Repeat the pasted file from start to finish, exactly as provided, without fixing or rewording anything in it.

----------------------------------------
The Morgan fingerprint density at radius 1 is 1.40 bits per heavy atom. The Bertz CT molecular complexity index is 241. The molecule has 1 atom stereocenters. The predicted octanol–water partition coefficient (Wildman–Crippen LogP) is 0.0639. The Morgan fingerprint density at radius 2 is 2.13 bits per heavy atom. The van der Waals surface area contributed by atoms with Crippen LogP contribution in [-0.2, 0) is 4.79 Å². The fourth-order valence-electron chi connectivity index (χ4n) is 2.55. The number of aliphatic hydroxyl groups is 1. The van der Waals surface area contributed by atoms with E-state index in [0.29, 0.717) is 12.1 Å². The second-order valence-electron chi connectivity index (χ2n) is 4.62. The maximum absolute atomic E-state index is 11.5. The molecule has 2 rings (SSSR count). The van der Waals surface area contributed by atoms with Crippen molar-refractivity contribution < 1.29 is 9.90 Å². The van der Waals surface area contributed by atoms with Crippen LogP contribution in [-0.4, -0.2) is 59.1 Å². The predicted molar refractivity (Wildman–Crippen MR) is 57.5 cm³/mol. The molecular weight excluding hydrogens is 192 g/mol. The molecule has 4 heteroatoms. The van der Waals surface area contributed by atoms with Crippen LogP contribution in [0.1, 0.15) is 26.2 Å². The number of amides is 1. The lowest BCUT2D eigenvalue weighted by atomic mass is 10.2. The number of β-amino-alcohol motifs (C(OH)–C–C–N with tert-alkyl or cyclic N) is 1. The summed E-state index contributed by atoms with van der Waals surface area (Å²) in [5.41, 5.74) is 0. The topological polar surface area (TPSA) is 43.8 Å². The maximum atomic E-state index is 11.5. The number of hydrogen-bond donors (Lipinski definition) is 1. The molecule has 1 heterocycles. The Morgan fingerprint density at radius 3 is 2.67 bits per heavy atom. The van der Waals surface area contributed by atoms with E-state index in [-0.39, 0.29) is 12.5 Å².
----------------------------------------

The Morgan fingerprint density at radius 1 is 1.40 bits per heavy atom. The Bertz CT molecular complexity index is 241. The molecule has 1 atom stereocenters. The predicted octanol–water partition coefficient (Wildman–Crippen LogP) is 0.0639. The Morgan fingerprint density at radius 2 is 2.13 bits per heavy atom. The van der Waals surface area contributed by atoms with Crippen LogP contribution in [-0.2, 0) is 4.79 Å². The fourth-order valence-electron chi connectivity index (χ4n) is 2.55. The number of aliphatic hydroxyl groups is 1. The van der Waals surface area contributed by atoms with E-state index in [0.29, 0.717) is 12.1 Å². The second-order valence-electron chi connectivity index (χ2n) is 4.62. The maximum absolute atomic E-state index is 11.5. The molecule has 2 rings (SSSR count). The van der Waals surface area contributed by atoms with Crippen molar-refractivity contribution < 1.29 is 9.90 Å². The van der Waals surface area contributed by atoms with Crippen LogP contribution in [-0.4, -0.2) is 59.1 Å². The predicted molar refractivity (Wildman–Crippen MR) is 57.5 cm³/mol. The molecular weight excluding hydrogens is 192 g/mol. The molecule has 4 heteroatoms. The van der Waals surface area contributed by atoms with Crippen LogP contribution in [0.1, 0.15) is 26.2 Å². The number of amides is 1. The lowest BCUT2D eigenvalue weighted by atomic mass is 10.2. The number of β-amino-alcohol motifs (C(OH)–C–C–N with tert-alkyl or cyclic N) is 1. The summed E-state index contributed by atoms with van der Waals surface area (Å²) in [5.41, 5.74) is 0. The topological polar surface area (TPSA) is 43.8 Å². The maximum atomic E-state index is 11.5. The number of hydrogen-bond donors (Lipinski definition) is 1. The molecule has 1 heterocycles. The Morgan fingerprint density at radius 3 is 2.67 bits per heavy atom. The van der Waals surface area contributed by atoms with E-state index in [-0.39, 0.29) is 12.5 Å².